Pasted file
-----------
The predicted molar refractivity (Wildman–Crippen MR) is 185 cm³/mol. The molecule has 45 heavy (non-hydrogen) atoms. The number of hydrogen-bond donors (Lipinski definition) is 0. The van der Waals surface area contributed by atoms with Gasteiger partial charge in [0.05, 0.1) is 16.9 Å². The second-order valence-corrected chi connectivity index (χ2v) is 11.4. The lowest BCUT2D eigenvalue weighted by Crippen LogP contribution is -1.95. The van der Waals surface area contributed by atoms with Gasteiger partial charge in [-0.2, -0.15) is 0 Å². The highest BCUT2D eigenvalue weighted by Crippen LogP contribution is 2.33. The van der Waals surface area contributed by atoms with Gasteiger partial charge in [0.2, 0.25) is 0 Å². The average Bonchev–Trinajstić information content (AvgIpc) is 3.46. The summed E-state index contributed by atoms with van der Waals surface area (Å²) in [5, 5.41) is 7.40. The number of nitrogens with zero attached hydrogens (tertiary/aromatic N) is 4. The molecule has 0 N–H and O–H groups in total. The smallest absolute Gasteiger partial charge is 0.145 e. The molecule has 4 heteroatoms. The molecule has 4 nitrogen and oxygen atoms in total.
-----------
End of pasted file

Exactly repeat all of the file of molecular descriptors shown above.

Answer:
The predicted molar refractivity (Wildman–Crippen MR) is 185 cm³/mol. The molecule has 45 heavy (non-hydrogen) atoms. The number of hydrogen-bond donors (Lipinski definition) is 0. The van der Waals surface area contributed by atoms with Gasteiger partial charge in [0.05, 0.1) is 16.9 Å². The second-order valence-corrected chi connectivity index (χ2v) is 11.4. The lowest BCUT2D eigenvalue weighted by Crippen LogP contribution is -1.95. The van der Waals surface area contributed by atoms with Gasteiger partial charge in [-0.2, -0.15) is 0 Å². The highest BCUT2D eigenvalue weighted by Crippen LogP contribution is 2.33. The van der Waals surface area contributed by atoms with Gasteiger partial charge in [0.2, 0.25) is 0 Å². The average Bonchev–Trinajstić information content (AvgIpc) is 3.46. The summed E-state index contributed by atoms with van der Waals surface area (Å²) in [5, 5.41) is 7.40. The number of nitrogens with zero attached hydrogens (tertiary/aromatic N) is 4. The molecule has 0 N–H and O–H groups in total. The smallest absolute Gasteiger partial charge is 0.145 e. The molecule has 4 heteroatoms. The molecule has 4 nitrogen and oxygen atoms in total.